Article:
Suddenly I see his head through the hatch above me.
"Dude. There is no one onboard, nor around, this jet." He is shaking his head in disbelief.
"BULLSHIT!" I say. "You're fucking kidding me." He checks AGAIN. Nothing.
We finish the training, and for the rest of the afternoon, since I seemed spooked, Erik proceeds to fuck with me. "BOO!"
"Fucking quit it, man!" ;)
But I'm a curious sort, and I was convinced that what we heard was genuinely unusual (also: there was no wind on the flightline
at that time), so I did some research.
At that time, the name of the head crew chief in charge of that jet was Aceron (his last name; we called each other by last names).
The next day at shift change (he was dayshift I think, I was swings), I pulled him aside.
"Ace," I asked, trying not to make a leading question. "You're the head crew chief of 2-191, right?"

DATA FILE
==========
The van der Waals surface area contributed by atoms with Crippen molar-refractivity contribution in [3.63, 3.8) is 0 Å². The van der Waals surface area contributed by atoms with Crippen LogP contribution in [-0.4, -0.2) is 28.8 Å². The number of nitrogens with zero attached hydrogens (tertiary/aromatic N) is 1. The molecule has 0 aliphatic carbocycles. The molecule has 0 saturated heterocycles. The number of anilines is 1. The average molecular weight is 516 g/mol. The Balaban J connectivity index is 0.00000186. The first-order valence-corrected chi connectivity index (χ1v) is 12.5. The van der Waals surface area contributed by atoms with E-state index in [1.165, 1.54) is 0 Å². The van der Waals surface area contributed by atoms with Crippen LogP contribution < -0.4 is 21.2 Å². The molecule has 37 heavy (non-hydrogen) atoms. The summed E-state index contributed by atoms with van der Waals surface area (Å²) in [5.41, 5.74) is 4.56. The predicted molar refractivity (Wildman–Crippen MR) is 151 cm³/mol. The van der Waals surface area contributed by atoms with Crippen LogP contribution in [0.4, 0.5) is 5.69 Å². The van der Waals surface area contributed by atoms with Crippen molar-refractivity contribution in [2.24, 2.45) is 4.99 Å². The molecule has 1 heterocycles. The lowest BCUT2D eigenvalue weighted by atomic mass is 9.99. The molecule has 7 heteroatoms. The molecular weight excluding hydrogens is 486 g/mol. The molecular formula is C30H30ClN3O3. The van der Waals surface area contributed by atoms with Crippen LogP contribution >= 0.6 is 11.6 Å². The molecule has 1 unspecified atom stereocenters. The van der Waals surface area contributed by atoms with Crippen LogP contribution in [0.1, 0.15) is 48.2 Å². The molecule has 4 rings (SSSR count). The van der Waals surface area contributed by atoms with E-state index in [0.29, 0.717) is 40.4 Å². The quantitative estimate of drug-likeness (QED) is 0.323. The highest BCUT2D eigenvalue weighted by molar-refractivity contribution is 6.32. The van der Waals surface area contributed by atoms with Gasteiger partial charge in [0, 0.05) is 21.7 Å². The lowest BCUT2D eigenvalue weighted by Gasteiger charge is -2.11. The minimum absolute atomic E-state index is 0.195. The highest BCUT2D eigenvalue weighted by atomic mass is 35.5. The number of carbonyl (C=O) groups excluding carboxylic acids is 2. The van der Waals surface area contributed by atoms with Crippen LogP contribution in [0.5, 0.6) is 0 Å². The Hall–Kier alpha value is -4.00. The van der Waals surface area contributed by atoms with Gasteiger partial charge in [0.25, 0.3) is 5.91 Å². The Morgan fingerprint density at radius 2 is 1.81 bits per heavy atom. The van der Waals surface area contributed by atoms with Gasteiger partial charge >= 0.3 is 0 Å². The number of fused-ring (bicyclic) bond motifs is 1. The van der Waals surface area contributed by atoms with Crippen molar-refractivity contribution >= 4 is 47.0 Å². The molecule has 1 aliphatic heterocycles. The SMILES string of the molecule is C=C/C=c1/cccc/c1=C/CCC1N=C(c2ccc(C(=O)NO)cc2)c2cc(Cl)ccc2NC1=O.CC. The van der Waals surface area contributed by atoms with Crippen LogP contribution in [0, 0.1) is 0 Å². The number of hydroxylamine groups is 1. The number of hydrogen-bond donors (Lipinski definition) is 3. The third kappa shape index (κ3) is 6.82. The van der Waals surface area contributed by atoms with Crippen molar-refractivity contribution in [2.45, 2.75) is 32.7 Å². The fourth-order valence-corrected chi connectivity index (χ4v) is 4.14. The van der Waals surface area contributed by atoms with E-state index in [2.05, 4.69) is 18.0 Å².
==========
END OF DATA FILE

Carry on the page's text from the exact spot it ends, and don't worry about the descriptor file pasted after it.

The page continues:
"Yeah. What's up?"
"So have you ever... eh... experienced anything... *unusual* on that jet?"
"Oh yeah," he says.
(Side note. If you are a ghost researcher, the military is a fucking GOLD MINE.)
Ace: "One night I was alone on the jet, or so I thought, signing off on some things. At some point I realized I heard someone walking
in the back of the jet, and I wanted to close it up for the night so I said 'Hey! I'm closing the jet up! Come on out!' but I heard
no response. Then I went back to the paperwork one final time, and I heard someone walking back there AGAIN. At that point,
the hair on the back of my neck stood up and I closed the jet and got the hell out of there as quickly as possible."